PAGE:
Doing the MOM-bo

Doing the MOM-bo with Nanci Olesen, dancer and juggler extraordinaire

It's Wednesday night and I'm sitting at the bar in Café Havana, tipping back a cocktail with a coworker, when I realize it's 7:50 p.m. "MOM-bo," I say to my friend as I sprint out the door, racing to my car to get to the station for the start of the show. At exactly eight bells on KFAI, 90.3 F.M. (that would be 106.7 F.M. for the St. Paul listeners), MOM-bo is heard every Wednesday on the local radio airwaves. I grin when I hear the theme music, and feel an immediate affinity for the program because of the Latin-ness of the name and music. As if the tag line, "a mom show with an attitude," wouldn't be enough to make me dig it.

If you think your daily grind is hectic, sit a spell and watch Nanci Olesen, MOM-bo's host and producer, while she's operating the soundboard. "A half-hour show is really a lot of work," says Olesen. "I used to think it wasn't. I used to think, 'Oh, half an hour? I should have an [hour-long show].' To make good radio for half an hour you need to work your butt off," she assures.

Nanci Olesen is a mother of three/wife/teacher/actor/puppeteer/sax player/window dresser/B.A. in theatre and wilderness studies holder/radio producer. But don't call her a stay-at-home mom. "That's a label society has insisted on applying to those who have chosen to work within the home. I don't think anyone is a 'stay-at-home mom' and I really hate those labels," Nanci explains. "I've done about three or four different shows about the work- and-home dilemma. You know, it's such a stereotyped idea, roles of moms. We all work. There are moms who do more or less outside work. Of course, there's a mom you could easily say is a 'working mom' because she leaves at eight-thirty a.m. and she's back at six p.m."

For her "money job," Nanci does window displays for Baxter's Book Store, and says it's a great mom job. "I take jobs here and there, like an artist in residence from my former life--well, it's not my former life; it's still my life. It's theater and puppetry, the kinds of things I know how to do. But I hope that about a year from now I would say, 'I'm a radio producer.' I already kind of say that, but I still feel a little uncertain saying it."

From 1990 to 1992, Olesen was host and producer of Artifacts (another KFAI program). Late one night, toward the end of her tenure with that show, she decided she needed and wanted to put her energy into something she knew about, to explore things that were important to her personally. Although she loved interviewing interesting people for Artifacts, motherhood was the thing that consumed her, especially new motherhood. I asked her to tell me the story behind the idea and the name of the MOM-bo show.

"Actually, it's sort of a cheesy story, but it's true. The idea came to me in the middle of the night while I was patting my son's back. If I were to think about it more, I would say that it does have to do with a 'dance.' Motherhood is kind of a dance . . . just trying to juggle it all or keep it going."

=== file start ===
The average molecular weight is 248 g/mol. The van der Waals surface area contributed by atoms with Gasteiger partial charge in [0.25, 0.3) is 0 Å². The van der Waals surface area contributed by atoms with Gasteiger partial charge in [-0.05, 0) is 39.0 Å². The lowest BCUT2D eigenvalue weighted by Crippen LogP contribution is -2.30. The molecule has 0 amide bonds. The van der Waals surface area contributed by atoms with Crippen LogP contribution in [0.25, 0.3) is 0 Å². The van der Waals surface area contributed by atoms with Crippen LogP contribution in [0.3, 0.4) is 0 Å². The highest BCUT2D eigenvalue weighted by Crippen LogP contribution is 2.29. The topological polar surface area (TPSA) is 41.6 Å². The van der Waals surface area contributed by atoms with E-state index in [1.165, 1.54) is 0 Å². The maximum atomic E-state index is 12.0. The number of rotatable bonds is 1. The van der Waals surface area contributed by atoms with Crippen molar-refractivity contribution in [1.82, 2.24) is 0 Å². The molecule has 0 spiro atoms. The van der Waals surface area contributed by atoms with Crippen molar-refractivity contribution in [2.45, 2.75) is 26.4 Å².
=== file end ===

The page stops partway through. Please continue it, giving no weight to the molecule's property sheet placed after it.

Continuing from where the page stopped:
MOM-bo's format is uniquely personal in a radio genre that's small to begin with. "There seem to be plenty of call-ins--parenting shows that are about how to do 'this,' or 'ask Dr. so-and-so.' This is more about the mom," Nanci explains. The show's tag line, "mom show with an attitude," foretells its tendency toward the sassy, its veering away from the mainstream. "MOM-bo's not mainstream, which is why I want to market it in the public-radio realm. I don't think it would be acceptable commercially. That's not where I live. That's not what I do." And the tag line, says Olesen, is more than an attention grabber. "The attitude is . . . the very most important thing. It's what I would call a 'good night line.' The attitude is, 'You're a mom and you're doing a good job. Don't forget you're doing a good job and take care of yourself. Don't be too sacrificial. Don't take in too much of what the media is trying to give us. There's a lot of cheesy stuff about parenting out there, really cheesy. If you look at the mainstream magazines, you think, 'Who are these women? Where did they come from?'"

Another nonmainstream mom who has the 'tude is MOM-bo's associate producer, Andrea Pearson, one of Nanci's good friends. "Seven years ago in a postpartum support group with our sons--my oldest and Andrea's second son--we met. There were about eight of us who got together with a facilitator from Women's Health Care. I enjoyed it a lot and it really felt good having that kind of support. Andrea and I continued to meet after the seven-week class and I just invited Andrea to read an essay on my show. Then I invited her to read another essay, and then another, and we just kind of carried on from there."

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